Tuesday, August 11, 2015

Mom on a Mission

I was recently interviewed by a friend for her blog. She is doing a spotlight on "women on mission".

"Doula Annie Byrd is passionate about missions. She also loves crafting. A mother of two young children, she donates her precious free time to sew treasures for Mama and Baby that she sells to raise money for the Fistula Foundation.

Photo Courtesy of Baby Byrd Doula

"Fistula is a life-altering injury caused by childbirth. Women in third-world countries who lack proper obstetrical care can be particularly vulnerable. Maybe fistula awareness is a cause near-and-dear to your own heart. Or maybe, like me, you’re just learning about it. Annie suggests checking out the Fistula Foundation website for more information. You can also check out posts on her own blog, Baby Byrd Doula.

Annie first became aware of the fistula problem when she read a book called Half the Sky: Turning Oppression into Opportunity for Women Worldwide..."

Click here to read the rest of the interview.

Monday, August 10, 2015

Journey in Adoptive Breastfeeding: Part 4

13 months...that's how long I have been pumping. The year really flew by. There were many times I just felt like giving up, mostly on trips when finding time to pump was harder and storing pumped milk was nearly impossible. But I haven't given up yet, in fact it has been so incorporated into my lifestyle that it feels almost like brushing my teeth or eating breakfast. It is just something that I do everyday...6 times a day.

Here is an update on our adoption process...
(Click here to catch up if you don't know what is going on: Part 3)

The summer has been really hard. I felt like I was holding my breath, waiting for Miles' birthmother to call and let us know what was going on. The last time the social worker spoke with her was early April. She hadn't been to the doctor but thought she was 6ish months pregnant. She scheduled her first prenatal appointment shortly after the social worker's visit. Then, well, she fell off the face of the earth. Radio silence. The adoption agency tried to contact her several times with no returned call. Lance and I decided to just wait through July and maybe she would contact us after the baby was born. July has come and gone with no word from her. So, we have moved on (as much as you can) and we are back on the waiting list.

It has been so emotional to go through two missed adoptions. Much harder than I could have imagined. But the pumping must go on...

There have been blessing as I have waited.

I've had to rely on others more emotionally theses past months, which is harder for me. I am usually the one who people can rely on.

I've had to take a break from doula-ing because of the uncertainty of the adoption. This allowed me to enjoy my summer fully with my kids and husband without being distracted.

I was able to donate milk to several mothers who either adopted a baby or didn't produce enough milk on their own. That was really rewarding to know that my milk is helping another baby and momma.

I have been able to normalize pumping/breastfeeding for my children. My hope and prayer for my boys is that for the rest of their lives they view breasts differently than the typical American culture.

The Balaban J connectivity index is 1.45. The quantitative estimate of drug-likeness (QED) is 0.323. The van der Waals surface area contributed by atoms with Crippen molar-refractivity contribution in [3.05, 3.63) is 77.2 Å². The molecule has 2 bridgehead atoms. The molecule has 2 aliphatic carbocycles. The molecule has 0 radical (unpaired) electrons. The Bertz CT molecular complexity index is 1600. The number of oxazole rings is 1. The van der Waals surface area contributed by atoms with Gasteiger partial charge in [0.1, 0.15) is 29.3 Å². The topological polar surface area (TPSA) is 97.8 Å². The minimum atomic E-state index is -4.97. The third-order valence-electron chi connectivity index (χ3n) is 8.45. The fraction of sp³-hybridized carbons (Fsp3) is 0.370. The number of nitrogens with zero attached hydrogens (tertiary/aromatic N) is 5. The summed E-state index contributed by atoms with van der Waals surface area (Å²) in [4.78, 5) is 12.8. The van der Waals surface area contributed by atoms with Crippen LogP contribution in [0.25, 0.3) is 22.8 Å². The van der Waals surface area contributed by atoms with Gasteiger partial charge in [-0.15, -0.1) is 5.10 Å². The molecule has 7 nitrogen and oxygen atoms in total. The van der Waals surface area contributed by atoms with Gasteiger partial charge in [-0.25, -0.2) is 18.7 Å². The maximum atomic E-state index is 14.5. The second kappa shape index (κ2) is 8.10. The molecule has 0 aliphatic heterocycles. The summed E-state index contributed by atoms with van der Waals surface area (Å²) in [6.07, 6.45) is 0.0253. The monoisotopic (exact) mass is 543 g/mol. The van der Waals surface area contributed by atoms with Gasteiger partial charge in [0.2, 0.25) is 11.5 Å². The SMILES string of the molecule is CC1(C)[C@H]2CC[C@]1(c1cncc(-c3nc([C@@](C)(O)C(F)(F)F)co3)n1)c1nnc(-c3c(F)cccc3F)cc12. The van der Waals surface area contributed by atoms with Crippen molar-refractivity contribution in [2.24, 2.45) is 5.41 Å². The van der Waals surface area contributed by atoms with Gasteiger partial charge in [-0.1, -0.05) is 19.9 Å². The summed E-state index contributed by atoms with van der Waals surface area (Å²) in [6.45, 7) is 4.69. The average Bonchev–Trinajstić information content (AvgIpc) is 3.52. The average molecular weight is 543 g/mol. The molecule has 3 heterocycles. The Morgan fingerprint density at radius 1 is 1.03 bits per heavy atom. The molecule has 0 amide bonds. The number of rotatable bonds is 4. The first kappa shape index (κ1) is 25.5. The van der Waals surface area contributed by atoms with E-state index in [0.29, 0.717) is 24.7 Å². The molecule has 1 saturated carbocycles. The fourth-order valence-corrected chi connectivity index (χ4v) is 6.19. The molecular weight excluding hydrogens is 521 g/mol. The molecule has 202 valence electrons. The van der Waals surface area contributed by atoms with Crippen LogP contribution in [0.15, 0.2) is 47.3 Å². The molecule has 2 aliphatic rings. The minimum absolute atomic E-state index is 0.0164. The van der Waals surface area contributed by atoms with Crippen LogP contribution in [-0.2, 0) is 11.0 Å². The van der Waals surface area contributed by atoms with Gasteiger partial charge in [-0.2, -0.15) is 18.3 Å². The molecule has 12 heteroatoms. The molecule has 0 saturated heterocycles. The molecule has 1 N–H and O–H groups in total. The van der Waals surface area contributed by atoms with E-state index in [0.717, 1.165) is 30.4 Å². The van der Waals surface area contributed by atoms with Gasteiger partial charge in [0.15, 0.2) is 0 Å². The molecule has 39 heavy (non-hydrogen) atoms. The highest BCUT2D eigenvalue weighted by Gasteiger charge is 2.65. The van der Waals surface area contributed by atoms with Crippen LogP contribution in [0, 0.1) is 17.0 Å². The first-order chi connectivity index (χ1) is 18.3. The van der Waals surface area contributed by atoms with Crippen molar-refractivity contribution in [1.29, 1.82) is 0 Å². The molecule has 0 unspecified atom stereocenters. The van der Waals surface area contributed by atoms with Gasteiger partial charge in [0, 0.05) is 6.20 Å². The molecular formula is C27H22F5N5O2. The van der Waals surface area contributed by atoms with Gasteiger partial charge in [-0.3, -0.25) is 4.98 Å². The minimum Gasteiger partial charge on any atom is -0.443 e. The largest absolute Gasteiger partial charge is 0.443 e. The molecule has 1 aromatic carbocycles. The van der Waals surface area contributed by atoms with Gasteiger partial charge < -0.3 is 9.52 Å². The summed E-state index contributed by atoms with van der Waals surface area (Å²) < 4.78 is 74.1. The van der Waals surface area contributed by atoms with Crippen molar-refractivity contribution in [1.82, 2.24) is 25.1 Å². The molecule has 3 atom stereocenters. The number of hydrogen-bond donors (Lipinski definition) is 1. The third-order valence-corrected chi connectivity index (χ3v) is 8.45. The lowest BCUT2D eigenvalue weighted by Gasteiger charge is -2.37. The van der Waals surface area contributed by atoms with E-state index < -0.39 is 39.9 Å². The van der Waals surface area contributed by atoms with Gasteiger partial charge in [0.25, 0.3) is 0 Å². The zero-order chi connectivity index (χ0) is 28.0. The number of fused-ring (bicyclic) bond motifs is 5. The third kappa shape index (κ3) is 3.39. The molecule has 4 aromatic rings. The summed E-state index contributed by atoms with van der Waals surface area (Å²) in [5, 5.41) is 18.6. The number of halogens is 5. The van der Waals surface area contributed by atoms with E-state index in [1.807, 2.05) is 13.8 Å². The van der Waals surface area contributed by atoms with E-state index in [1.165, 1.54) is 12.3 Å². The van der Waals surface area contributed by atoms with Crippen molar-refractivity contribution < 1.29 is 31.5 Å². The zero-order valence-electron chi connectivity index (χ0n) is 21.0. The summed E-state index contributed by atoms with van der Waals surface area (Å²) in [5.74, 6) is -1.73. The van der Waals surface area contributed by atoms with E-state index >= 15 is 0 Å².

So the journey continues...still...

Thursday, May 21, 2015

A Doula: Picture It!

Recently I attended a birth of a client who had a birth photographer.  Many people may ask, "why have a photographer take pictures of you in pain or when you are most vulnerable?" My answer is that the most vulnerable pictures are sometimes the most powerful, capturing the struggle and essence of life. Birth is painful and messy, but it also moving and beautiful.

As a doula, it is my role to be that the person working in the background, so it is not often that my role is captured. A lot of times, I am taking the pictures for the family so that they can focus on their birth and baby. Maybe you've never seen a doula in "action". As a doula I...

Come to your home when your labor starts...even at 3:00 in the morning...

Offer comfort measures like message...

And the TENS unit...

Help you to know when it's time to head to the hospital or birthing center...

Work closely with medical staff, in a non-medical way, to help you have the birth you want...

Bring you anything you need...

Talk and laugh with you in between contractions...

Reach out when you need a hand...

Support your partner and help him support you...

Support your breastfeeding efforts...

And celebrate new life with you!

I am your constant physical, emotional and information support through YOUR birth and it is such a joy! Thank you!

Special thanks to Marcella, Alex and Jade Vinson for allowing me to blog their photos. Also, all photo credit to goes to Lindsay (http://www.labirdiephotography.com/about-contact/). Thanks!

Thursday, April 30, 2015

Journey in Adoptive Breastfeeding: Part 3

It has been almost 10 months of pumping about 10 ounces of milk a day. I was surprised with how fast that can fill up two deep freezers. So in January I started looking for people to donate my milk to.

A friend of a friend recommended a lady to me whose daughter has Spinal Muscular Atrophy. According to this family, SMA is the #1 genetic killer of infants, and 50% of babies do not live past two years of age. The little girl, who is about 9 years old now, (let's call her "E") has weak muscles,which affect her ability to sit up, speak, eat by mouth and breathe completely on her own. Because she cannot swallow, E is fed through a g-tube. Due to SMA, she is prone to respiratory infections that are life threatening. When the family started adding breast milk to her diet at the beginning of 2009, and they saw improvements in her health right away! I'm not surprised--breastmilk is awesome! So I was able to contact this family to donate my milk. I had blood tests done to ensure that I wouldn't pass any diseases to her and had to fill out extensive forms. My hope is that my extra breastmilk will help E live a little longer and a little better.